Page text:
The Pass of Brander is particularly good for analysing the limit point of vision (vanishing point). What’s happening ahead? Is the limit point moving towards you? If so, back off on the throttle until you see the limit point moving away. You know you are at the right speed for the bend when the limit point starts to move away from you quickly, as opposed to slowly.
Cruachan Visitor Centre is on the left and has a bit of a hidden entrance. Traffic may not see you clearly, especially as you will be coming over the crest of a hill. Also, cars park alongside the road to access Cruachan itself, so be wary of foot traffic.
Through Taynuilt and onwards to Connel. There are some overtaking chances here, however, keep an eye out for bollards at drive entrances. These can be screened by foliage so take care.
Live fast, die old – remember the two second rule
We ride bikes that have amazing acceleration. Whilst this is great, overtaking needs to be planned. A following distance of the ‘2 second rule’ is stated in the Highway Code. This does change depending on the conditions of course and should be doubled in the rain.
Following a large vehicle, good practice is to be far enough back to get a better view and to be seen. Can you see the mirrors of an HGV? If not, you are probably too close. Just popping out without a safe plan can get you into all sorts of trouble. Allowing that extra space gives you a bit of thinking time and, if it’s safe, move to the offside of the carriageway, have a look; if it’s clear, the overtake is on. If the overtake is not on, then you can pop back where you were before. Constant mirror observations and considering a shoulder check is good practice before committing to any manoeuvre. Where the line of sight is good, you may even be able to consider a momentum overtake. This is where you start your manoeuvre early, without having to close the 2 second gap. Always have a return gap planned. Either going back into the original gap, or, where you are going to place yourself after you have passed the vehicle. Planned overtakes are lovely to watch, and done well, look effortless. Plan to keep yourself and other road users safe. Remember, just because your riding buddy has carried out an overtake, doesn’t mean it’s safe for you to follow. Ride for yourself, be safe and be an ambassador for motorcycling!
In Connel, take a left turn to the A828. This is a lovely road, taking you through Benderloch and onwards through Barcaldine and Creagan. Be aware in this area there will be a lot of walkers and cyclists. Some of the latter don’t use the cycle paths so take great care. Those that do use the cycle paths sometimes have to cross the main road, so look out for the road signs and bollards showing the crossings.
There are some magnificent bends and some are quite challenging, so remember your top tips for cornering and put them into practice. Choose your speed, taking into account being able to stop in the distance you can see to be clear on your side of the road. After Appin, there is a very, very sharp right-hand bend that goes up the hill. Use caution, and the markings that are on the corner to help your line, it’s a belter and riding this road in the other direction is very easy to mess up. You will get no view at all of any oncoming traffic, so put yourself in a position of safety no matter what direction you are going in!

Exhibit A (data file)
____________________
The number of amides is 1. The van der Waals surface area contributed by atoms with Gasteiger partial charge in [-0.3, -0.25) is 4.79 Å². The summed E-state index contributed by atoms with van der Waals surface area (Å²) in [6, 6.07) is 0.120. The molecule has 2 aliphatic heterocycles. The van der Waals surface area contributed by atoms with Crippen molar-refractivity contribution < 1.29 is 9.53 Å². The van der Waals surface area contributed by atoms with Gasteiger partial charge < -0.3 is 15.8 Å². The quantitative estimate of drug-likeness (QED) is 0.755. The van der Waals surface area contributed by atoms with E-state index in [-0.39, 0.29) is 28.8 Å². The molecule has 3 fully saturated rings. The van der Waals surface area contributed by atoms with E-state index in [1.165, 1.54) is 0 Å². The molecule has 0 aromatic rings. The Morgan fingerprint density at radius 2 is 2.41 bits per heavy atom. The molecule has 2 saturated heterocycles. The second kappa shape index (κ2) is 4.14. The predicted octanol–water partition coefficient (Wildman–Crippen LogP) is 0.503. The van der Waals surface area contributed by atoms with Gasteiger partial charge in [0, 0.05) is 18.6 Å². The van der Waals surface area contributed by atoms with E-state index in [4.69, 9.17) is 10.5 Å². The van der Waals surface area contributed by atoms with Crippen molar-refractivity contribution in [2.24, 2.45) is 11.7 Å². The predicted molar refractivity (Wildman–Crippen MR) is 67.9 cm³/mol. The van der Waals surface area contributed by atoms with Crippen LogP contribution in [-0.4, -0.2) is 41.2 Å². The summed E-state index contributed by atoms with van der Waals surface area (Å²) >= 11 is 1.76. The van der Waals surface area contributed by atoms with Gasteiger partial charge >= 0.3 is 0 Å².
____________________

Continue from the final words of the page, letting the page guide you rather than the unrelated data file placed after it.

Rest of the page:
As you crest the hill after The View Café and you will see the corners in front of you. Here, you will find experimental road markings, aimed at motorcyclists. In advance of the double bends, there is a blue information sign, showing you the best line on the road for the corners ahead. Place your motorcycle between the road markings (when it’s safe to do so) and you will be positioned well to deal with the double apex bends. The white markings are a super-sticky paint, which is more grippy than the normal white road paint.
Those who have taken further training on their motorbikes will instinctively ride these lines and, if you aren’t familiar with the concept, take time to think about the safer position the markings put you in. There are others on the A84 south of Crianlarich and more through Glencoe for you to consider. By the time you have ridden them, hopefully in time, accident statistics in these areas will be reduced. We all love to have fun on our motorbikes, let’s be safe whilst we are doing it!
Keep going to Ballachulish and return to Tyndrum through the magnificent Glencoe to complete your loop!
A motorcycle route to escape the day-to-day
Riding a motorcycle anywhere in the world is amazing. In Scotland though, we get the most majestic views on some pretty good roads. I ride all year round (I draw the line at snow and ice though) and know we can be treated some days to all sorts of weather. For me that’s what makes Scotland so special.
The freedom is just great. With a stressful job, I find I switch off the stuff going on in my head and switch my brain to riding mode. I do find the Appin route enjoyable and ride it regularly. It’s always excellent therapy and I always come home with a big smile on my face, no matter what the weather.
There’s the friendliness of bikers too. We’ll pretty much talk to anyone… or is that just me?! What’s great is people are from all walks of life, and having a motorcycle brings an amazing mix of characters together with a common passion.
Enjoy the ride!